The study also indicates that large-scale agricultural land investments have expanded rapidly in low- and middle-income countries. Of the 160 deals analyzed, 73 were in Africa, 43 in Asia, 33 in Europe and 11 in South America, with an average size of 26,000 hectares (64,200 acres).

To evaluate the emergence of water scarcity associated with these deals, the researchers evaluated the large-scale land purchases recorded in the Land Matrix database, which contains information about international and local land purchases. They also looked into crop coverage before land purchases and current irrigation scenarios.

They combined this with hydrological models estimating water availability and data on crop water demand to figure out how much water individual land deals would demand. To evaluate scarcity, they compared water consumption for agricultural, domestic and industrial needs in each reported location.

In 105 of these deals, the analysis indicated that if the planned crops were grown across the entire area acquired by investors, it would result in a substantial increase in water scarcity due to unsustainable irrigation. “The irrigation water requirements associated with the intended agribusiness expansion cannot be sustainably met,” the researchers noted.

Only 47 locations, representing just 5% of the land area analyzed, were assessed to have sufficient water available to sustainably support the intended agribusiness.

Additionally, much of the ongoing and planned expansion of large-scale agricultural will take place in already water-scarce regions like Ethiopia’s Omo River Basin and the Gambella region, along a tributary of the Nile River.

Agricultural land alongside Ethiopia's Omo River, an already water-scarce region where large scale agriculture is expanding.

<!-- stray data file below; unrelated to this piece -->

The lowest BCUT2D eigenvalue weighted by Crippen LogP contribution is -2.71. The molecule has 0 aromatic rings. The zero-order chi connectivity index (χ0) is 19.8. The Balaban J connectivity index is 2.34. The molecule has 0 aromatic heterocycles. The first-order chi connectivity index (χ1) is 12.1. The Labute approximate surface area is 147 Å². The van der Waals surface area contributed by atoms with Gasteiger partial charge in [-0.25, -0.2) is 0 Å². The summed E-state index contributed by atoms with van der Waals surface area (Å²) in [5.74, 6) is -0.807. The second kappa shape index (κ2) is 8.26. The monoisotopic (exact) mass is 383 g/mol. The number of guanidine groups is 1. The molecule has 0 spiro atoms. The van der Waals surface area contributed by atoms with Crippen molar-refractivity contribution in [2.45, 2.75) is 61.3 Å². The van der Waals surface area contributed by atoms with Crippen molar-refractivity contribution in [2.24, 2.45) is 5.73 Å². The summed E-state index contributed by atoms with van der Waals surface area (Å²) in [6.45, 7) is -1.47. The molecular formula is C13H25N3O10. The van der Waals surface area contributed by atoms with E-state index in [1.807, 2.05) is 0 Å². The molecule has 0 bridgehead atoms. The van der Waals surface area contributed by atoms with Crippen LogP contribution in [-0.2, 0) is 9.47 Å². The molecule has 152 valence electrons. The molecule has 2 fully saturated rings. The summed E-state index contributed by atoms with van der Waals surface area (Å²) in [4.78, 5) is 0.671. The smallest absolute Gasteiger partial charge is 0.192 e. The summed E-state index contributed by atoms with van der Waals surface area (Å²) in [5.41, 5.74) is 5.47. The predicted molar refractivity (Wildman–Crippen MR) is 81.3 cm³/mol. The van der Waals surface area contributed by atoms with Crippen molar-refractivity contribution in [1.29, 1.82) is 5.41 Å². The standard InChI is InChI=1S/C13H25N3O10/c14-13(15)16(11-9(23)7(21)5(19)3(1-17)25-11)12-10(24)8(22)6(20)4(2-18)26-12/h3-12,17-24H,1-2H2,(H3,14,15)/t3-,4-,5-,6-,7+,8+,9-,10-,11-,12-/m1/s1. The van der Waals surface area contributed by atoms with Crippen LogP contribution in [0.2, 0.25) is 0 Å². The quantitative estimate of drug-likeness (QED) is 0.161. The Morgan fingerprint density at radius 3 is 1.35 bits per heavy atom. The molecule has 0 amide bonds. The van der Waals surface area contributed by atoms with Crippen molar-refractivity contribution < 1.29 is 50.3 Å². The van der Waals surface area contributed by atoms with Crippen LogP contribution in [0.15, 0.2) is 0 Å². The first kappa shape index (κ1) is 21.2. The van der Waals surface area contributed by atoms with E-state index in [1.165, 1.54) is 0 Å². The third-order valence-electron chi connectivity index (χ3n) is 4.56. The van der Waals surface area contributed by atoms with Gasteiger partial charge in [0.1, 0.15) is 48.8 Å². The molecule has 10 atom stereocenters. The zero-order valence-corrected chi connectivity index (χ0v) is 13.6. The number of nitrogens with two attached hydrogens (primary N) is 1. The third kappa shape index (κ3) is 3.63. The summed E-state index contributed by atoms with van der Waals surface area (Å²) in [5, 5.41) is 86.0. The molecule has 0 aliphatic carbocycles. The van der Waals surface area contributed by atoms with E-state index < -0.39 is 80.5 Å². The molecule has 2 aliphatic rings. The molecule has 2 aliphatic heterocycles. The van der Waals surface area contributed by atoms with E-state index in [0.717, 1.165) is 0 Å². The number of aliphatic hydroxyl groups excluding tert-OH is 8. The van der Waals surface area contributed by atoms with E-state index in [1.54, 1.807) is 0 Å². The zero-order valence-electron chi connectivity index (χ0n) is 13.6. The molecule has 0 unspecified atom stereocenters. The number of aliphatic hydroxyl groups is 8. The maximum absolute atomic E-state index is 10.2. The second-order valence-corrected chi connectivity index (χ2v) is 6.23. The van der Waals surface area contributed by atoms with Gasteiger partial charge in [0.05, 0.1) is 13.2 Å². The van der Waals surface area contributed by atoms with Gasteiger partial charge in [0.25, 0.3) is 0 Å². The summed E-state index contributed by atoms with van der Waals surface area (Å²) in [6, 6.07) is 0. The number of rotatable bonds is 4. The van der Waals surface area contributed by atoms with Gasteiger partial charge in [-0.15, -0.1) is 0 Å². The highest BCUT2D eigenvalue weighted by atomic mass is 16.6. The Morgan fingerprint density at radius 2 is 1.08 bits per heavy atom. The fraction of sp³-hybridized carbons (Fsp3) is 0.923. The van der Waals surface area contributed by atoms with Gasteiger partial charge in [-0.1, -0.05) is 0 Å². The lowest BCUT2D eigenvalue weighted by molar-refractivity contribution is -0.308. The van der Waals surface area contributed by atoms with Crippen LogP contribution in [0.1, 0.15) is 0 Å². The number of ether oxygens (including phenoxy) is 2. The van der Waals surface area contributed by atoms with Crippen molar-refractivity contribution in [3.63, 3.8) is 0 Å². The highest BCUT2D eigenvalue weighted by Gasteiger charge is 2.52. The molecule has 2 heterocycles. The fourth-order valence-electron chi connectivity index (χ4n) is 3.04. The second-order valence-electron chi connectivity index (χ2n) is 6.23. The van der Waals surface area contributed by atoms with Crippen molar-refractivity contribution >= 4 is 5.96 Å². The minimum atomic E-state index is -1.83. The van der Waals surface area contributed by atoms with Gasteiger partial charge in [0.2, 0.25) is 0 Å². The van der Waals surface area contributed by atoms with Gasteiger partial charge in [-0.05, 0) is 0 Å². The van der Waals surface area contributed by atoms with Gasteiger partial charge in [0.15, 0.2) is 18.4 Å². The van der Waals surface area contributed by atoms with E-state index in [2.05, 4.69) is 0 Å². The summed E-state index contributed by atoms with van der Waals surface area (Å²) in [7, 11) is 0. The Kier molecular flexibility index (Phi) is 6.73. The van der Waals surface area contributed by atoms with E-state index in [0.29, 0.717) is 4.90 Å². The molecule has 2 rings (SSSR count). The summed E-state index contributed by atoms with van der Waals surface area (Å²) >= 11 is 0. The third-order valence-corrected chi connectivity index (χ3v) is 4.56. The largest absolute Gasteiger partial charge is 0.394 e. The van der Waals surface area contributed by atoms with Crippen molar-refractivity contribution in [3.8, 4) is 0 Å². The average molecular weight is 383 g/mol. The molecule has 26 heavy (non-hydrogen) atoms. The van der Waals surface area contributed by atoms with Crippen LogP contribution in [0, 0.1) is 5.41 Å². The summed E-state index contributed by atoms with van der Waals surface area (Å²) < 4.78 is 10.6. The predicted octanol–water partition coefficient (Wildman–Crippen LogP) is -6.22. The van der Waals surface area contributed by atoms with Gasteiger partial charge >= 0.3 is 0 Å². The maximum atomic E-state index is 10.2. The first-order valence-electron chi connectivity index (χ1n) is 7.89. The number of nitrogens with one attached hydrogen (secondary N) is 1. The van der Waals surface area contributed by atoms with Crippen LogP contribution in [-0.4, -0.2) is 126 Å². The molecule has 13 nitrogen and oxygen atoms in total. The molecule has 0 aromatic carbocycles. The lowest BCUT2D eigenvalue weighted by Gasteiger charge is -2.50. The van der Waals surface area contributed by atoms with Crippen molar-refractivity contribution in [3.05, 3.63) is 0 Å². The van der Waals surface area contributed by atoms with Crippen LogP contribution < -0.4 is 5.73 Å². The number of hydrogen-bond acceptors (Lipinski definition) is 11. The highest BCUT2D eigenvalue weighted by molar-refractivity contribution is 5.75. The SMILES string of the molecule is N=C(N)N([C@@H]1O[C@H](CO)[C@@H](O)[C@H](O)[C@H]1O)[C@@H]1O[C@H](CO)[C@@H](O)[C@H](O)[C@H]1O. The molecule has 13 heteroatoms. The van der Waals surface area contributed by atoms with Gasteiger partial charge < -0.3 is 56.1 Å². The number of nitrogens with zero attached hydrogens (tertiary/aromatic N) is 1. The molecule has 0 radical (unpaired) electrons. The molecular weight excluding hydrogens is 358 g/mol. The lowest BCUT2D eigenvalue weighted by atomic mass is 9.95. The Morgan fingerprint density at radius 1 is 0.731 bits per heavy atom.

Agricultural land alongside Ethiopia’s Omo River, an already water-scarce region where large scale agriculture is expanding. Image by Rod Waddington via Flickr (CC BY-SA 2.0).

“There is the need for better water governance and for an explicit recognition of possible occurrence of ‘water grabs’ in areas affected by large-scale land acquisitions,” D’Odorico says. “We need to have forms of protection of local farmers who risk to lose access to the water resources they have historically used or had the option to use in the future.”

Rudolf Makhanu, a natural resource and management expert at environmental NGO Nature Kenya, says this study effectively illustrates a phenomenon he has observed across Africa. “The paper captures what is actually happening in many countries,” Makhanu says, adding there’s growing evidence that large agricultural land deals have negatively impacted the environment, threatening and displacing best agricultural practices and rural livelihoods.

However, Makhanu notes that analyzing future water demand based on what investors say they intend to do with the land can give inaccurate results. “Some of the [agricultural land deals] are a front to hidden interests, so do not proceed to actual operation,” he says. “For instance, forested landscapes or wetlands are targeted for large-scale land acquisition for food production on paper, when the actual interest is to clear the land and access the hardwood. Once the land is cleared of precious wood, the investors close shop, pretending that the project has collapsed.”

Banner image: children above Ethiopia’s Omo River, by Rod Waddington via Flickr, (CC BY-SA 2.0).


Chiarelli, D. D., D’Odorico, P., Müller, M. F., Mueller, N. D., Davis, K. F., Dell’Angelo, J., … Rulli, M. C. (2022). Competition for water induced by transnational land acquisitions for Agriculture. Nature Communications, 13(1). doi:10.1038/s41467-022-28077-2

FEEDBACK: Use this form to send a message to the author of this post. If you want to post a public comment, you can do that at the bottom of the page.

Exit mobile version